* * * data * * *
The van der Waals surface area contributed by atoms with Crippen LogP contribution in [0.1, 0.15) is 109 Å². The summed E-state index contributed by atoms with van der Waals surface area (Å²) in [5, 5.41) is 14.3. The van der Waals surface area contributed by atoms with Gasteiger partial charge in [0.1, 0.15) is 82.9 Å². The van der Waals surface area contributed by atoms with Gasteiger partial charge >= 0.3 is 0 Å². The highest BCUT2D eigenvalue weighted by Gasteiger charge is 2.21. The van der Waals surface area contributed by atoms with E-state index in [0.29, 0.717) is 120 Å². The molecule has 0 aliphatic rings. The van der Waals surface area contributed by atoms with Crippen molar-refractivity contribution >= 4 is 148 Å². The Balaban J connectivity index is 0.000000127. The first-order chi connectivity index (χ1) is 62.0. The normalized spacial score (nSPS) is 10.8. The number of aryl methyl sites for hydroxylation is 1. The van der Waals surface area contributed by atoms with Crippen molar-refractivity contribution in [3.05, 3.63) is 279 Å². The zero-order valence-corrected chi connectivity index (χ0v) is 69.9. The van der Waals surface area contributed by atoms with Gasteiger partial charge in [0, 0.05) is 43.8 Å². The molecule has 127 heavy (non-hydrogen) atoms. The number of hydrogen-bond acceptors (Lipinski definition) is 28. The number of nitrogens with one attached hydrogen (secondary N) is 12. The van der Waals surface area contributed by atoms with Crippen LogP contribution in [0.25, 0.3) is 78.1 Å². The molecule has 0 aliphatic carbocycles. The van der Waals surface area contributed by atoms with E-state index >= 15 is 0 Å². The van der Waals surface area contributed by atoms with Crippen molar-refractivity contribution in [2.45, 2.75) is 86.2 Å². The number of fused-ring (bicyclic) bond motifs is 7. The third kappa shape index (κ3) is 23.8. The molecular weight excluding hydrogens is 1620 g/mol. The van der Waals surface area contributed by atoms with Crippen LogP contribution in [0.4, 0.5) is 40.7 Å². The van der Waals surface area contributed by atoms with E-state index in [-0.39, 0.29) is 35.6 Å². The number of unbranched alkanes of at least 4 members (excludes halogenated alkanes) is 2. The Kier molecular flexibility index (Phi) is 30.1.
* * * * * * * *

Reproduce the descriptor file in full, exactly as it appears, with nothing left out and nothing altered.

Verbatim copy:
The van der Waals surface area contributed by atoms with Crippen LogP contribution in [0.1, 0.15) is 109 Å². The summed E-state index contributed by atoms with van der Waals surface area (Å²) in [5, 5.41) is 14.3. The van der Waals surface area contributed by atoms with Gasteiger partial charge in [0.1, 0.15) is 82.9 Å². The van der Waals surface area contributed by atoms with Gasteiger partial charge >= 0.3 is 0 Å². The highest BCUT2D eigenvalue weighted by Gasteiger charge is 2.21. The van der Waals surface area contributed by atoms with E-state index in [0.29, 0.717) is 120 Å². The molecule has 0 aliphatic rings. The van der Waals surface area contributed by atoms with Crippen molar-refractivity contribution >= 4 is 148 Å². The Balaban J connectivity index is 0.000000127. The first-order chi connectivity index (χ1) is 62.0. The normalized spacial score (nSPS) is 10.8. The number of aryl methyl sites for hydroxylation is 1. The van der Waals surface area contributed by atoms with Crippen molar-refractivity contribution in [3.05, 3.63) is 279 Å². The zero-order valence-corrected chi connectivity index (χ0v) is 69.9. The van der Waals surface area contributed by atoms with Gasteiger partial charge in [0, 0.05) is 43.8 Å². The molecule has 127 heavy (non-hydrogen) atoms. The number of hydrogen-bond acceptors (Lipinski definition) is 28. The number of nitrogens with one attached hydrogen (secondary N) is 12. The van der Waals surface area contributed by atoms with Crippen LogP contribution in [0.25, 0.3) is 78.1 Å². The molecule has 0 aliphatic carbocycles. The van der Waals surface area contributed by atoms with E-state index >= 15 is 0 Å². The van der Waals surface area contributed by atoms with Crippen molar-refractivity contribution in [2.45, 2.75) is 86.2 Å². The number of fused-ring (bicyclic) bond motifs is 7. The third kappa shape index (κ3) is 23.8. The molecular weight excluding hydrogens is 1620 g/mol. The van der Waals surface area contributed by atoms with Crippen LogP contribution in [0.4, 0.5) is 40.7 Å². The van der Waals surface area contributed by atoms with E-state index in [-0.39, 0.29) is 35.6 Å². The number of unbranched alkanes of at least 4 members (excludes halogenated alkanes) is 2. The Kier molecular flexibility index (Phi) is 30.1.